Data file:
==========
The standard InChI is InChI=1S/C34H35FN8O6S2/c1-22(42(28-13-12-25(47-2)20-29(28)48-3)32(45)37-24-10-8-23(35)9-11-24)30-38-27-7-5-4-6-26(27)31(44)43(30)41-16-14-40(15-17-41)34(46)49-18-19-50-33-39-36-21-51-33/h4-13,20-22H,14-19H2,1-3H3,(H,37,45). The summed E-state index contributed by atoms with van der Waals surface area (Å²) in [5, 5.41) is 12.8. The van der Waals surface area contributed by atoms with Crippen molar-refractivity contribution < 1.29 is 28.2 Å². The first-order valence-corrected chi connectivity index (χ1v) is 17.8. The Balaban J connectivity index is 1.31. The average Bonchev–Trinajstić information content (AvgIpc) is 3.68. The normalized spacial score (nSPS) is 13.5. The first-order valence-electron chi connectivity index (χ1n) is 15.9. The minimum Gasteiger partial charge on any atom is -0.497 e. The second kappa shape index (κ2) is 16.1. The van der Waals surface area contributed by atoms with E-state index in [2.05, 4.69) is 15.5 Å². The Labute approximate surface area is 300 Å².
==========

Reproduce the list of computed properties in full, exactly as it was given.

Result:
The standard InChI is InChI=1S/C34H35FN8O6S2/c1-22(42(28-13-12-25(47-2)20-29(28)48-3)32(45)37-24-10-8-23(35)9-11-24)30-38-27-7-5-4-6-26(27)31(44)43(30)41-16-14-40(15-17-41)34(46)49-18-19-50-33-39-36-21-51-33/h4-13,20-22H,14-19H2,1-3H3,(H,37,45). The summed E-state index contributed by atoms with van der Waals surface area (Å²) in [5, 5.41) is 12.8. The van der Waals surface area contributed by atoms with Crippen molar-refractivity contribution < 1.29 is 28.2 Å². The first-order valence-corrected chi connectivity index (χ1v) is 17.8. The Balaban J connectivity index is 1.31. The average Bonchev–Trinajstić information content (AvgIpc) is 3.68. The normalized spacial score (nSPS) is 13.5. The first-order valence-electron chi connectivity index (χ1n) is 15.9. The minimum Gasteiger partial charge on any atom is -0.497 e. The second kappa shape index (κ2) is 16.1. The van der Waals surface area contributed by atoms with E-state index in [2.05, 4.69) is 15.5 Å². The Labute approximate surface area is 300 Å².